On Monday Dec. 9, Reno Mayor Hillary Schieve gathered together media and local developers to discuss her 1,000 Homes in 120 Days initiative, now just past its halfway point.
“I am so incredibly thrilled,” Schieve said. “This program—we never thought that we would get to this point. We have put almost 1,600 units into the market. Sixteen-hundred, and our goal was 1,000. … Now, I think we’ve got to up it. You know how competitive I am. I want 2,000—2,000, did you hear me?”
After asking for a round of applause for the developers, the mayor asked several of them to speak about their projects.
Blake Smith S3 Development was the first of the developers to speak about a 302-unit project his company is working on.
“We have an exciting project that’s located on Keystone and Fifth,” he said. “We are actually in the design stage of it at this point, design schematics. We are actually struggling quite a bit, and this program, I have to to give kudos to it. … It is helping us move the project forward at this point. … The pricing and the cost in this marketplace is really stymieing so many projects at this point. And this program that you’ve introduced is really allowing us to get over these hurdles.”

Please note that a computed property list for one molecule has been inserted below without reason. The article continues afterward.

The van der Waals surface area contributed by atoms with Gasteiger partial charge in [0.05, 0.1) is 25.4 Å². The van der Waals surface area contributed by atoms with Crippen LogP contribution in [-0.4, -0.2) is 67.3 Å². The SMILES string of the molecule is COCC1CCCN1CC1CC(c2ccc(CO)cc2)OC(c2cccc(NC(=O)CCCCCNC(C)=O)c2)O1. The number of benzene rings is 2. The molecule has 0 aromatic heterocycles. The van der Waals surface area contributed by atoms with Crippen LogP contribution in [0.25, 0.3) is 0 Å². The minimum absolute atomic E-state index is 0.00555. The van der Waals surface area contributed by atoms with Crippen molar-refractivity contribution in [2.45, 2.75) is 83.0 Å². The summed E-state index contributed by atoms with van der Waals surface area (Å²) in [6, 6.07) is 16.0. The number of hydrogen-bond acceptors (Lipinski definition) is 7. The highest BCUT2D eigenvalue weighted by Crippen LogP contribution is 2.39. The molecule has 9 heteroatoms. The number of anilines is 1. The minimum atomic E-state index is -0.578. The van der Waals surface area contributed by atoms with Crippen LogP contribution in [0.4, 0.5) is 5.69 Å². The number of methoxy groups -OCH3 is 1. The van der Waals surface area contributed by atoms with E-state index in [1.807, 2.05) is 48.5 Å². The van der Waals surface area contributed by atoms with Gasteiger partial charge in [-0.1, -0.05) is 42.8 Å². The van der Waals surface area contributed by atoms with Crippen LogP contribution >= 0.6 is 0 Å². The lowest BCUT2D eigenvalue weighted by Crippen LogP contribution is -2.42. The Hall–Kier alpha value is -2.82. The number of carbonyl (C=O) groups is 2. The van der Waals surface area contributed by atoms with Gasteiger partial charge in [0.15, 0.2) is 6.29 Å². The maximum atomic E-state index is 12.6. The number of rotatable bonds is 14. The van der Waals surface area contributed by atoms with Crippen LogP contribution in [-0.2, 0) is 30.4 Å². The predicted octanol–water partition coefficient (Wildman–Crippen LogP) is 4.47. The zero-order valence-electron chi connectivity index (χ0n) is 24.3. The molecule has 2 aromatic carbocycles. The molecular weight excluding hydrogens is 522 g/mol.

Projects approved under the program will receive deferred impact fees for costs they normally pay upfront, including sewer connection and traffic impact fees. Other approved projects include a 208-unit senior housing complex and a housing complex attached to the Freight House District at the Reno Aces ballpark. According to Assistant City Manager Bill Thomas, about 120 units of the 1,600 that have been proposed and approved under the project, 120 qualify as affordable housing.
“This is absolutely incredible. As many of you know, my initiative was really to create infill in opportunity zones—to build up and not out,” Schieve said. “We know, we’re facing such a huge challenge when it comes to housing. We have to create housing of all types. That’s why I’m very proud of it, because a lot of people come to me and say, ‘Mayor Schieve, why not just affordable housing?’ But we know that that doesn’t work. You have to create all kinds of housing when it comes to economics.”
The Reno City Council will vote next week on whether or not to continue accepting proposed projects despite the fact that the program has exceeded its original goal of 1,000 housing units.